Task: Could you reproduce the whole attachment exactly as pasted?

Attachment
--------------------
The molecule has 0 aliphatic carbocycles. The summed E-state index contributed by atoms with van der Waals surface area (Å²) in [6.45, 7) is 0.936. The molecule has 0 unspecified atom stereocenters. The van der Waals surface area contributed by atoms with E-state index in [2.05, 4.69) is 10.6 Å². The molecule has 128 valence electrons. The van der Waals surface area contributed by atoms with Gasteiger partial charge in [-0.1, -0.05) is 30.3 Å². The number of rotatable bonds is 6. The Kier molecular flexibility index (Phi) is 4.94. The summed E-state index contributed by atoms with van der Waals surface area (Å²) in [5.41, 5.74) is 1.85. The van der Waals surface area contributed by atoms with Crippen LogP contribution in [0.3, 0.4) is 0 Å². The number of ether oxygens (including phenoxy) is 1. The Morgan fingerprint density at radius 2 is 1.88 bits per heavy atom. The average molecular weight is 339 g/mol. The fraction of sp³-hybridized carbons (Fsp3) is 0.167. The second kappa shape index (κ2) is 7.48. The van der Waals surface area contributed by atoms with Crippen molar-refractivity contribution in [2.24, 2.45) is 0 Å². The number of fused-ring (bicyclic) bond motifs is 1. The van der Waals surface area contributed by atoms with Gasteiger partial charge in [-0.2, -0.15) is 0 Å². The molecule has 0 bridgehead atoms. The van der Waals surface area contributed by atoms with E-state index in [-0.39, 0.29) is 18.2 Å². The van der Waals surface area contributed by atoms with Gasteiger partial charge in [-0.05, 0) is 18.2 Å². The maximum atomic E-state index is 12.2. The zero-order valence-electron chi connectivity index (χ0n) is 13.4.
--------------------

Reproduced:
The molecule has 0 aliphatic carbocycles. The summed E-state index contributed by atoms with van der Waals surface area (Å²) in [6.45, 7) is 0.936. The molecule has 0 unspecified atom stereocenters. The van der Waals surface area contributed by atoms with E-state index in [2.05, 4.69) is 10.6 Å². The molecule has 128 valence electrons. The van der Waals surface area contributed by atoms with Gasteiger partial charge in [-0.1, -0.05) is 30.3 Å². The number of rotatable bonds is 6. The Kier molecular flexibility index (Phi) is 4.94. The summed E-state index contributed by atoms with van der Waals surface area (Å²) in [5.41, 5.74) is 1.85. The van der Waals surface area contributed by atoms with Crippen LogP contribution in [0.3, 0.4) is 0 Å². The number of ether oxygens (including phenoxy) is 1. The Morgan fingerprint density at radius 2 is 1.88 bits per heavy atom. The average molecular weight is 339 g/mol. The fraction of sp³-hybridized carbons (Fsp3) is 0.167. The second kappa shape index (κ2) is 7.48. The van der Waals surface area contributed by atoms with Crippen molar-refractivity contribution in [2.24, 2.45) is 0 Å². The number of fused-ring (bicyclic) bond motifs is 1. The van der Waals surface area contributed by atoms with Gasteiger partial charge in [-0.2, -0.15) is 0 Å². The molecule has 0 bridgehead atoms. The van der Waals surface area contributed by atoms with E-state index in [-0.39, 0.29) is 18.2 Å². The van der Waals surface area contributed by atoms with Gasteiger partial charge in [-0.05, 0) is 18.2 Å². The maximum atomic E-state index is 12.2. The zero-order valence-electron chi connectivity index (χ0n) is 13.4.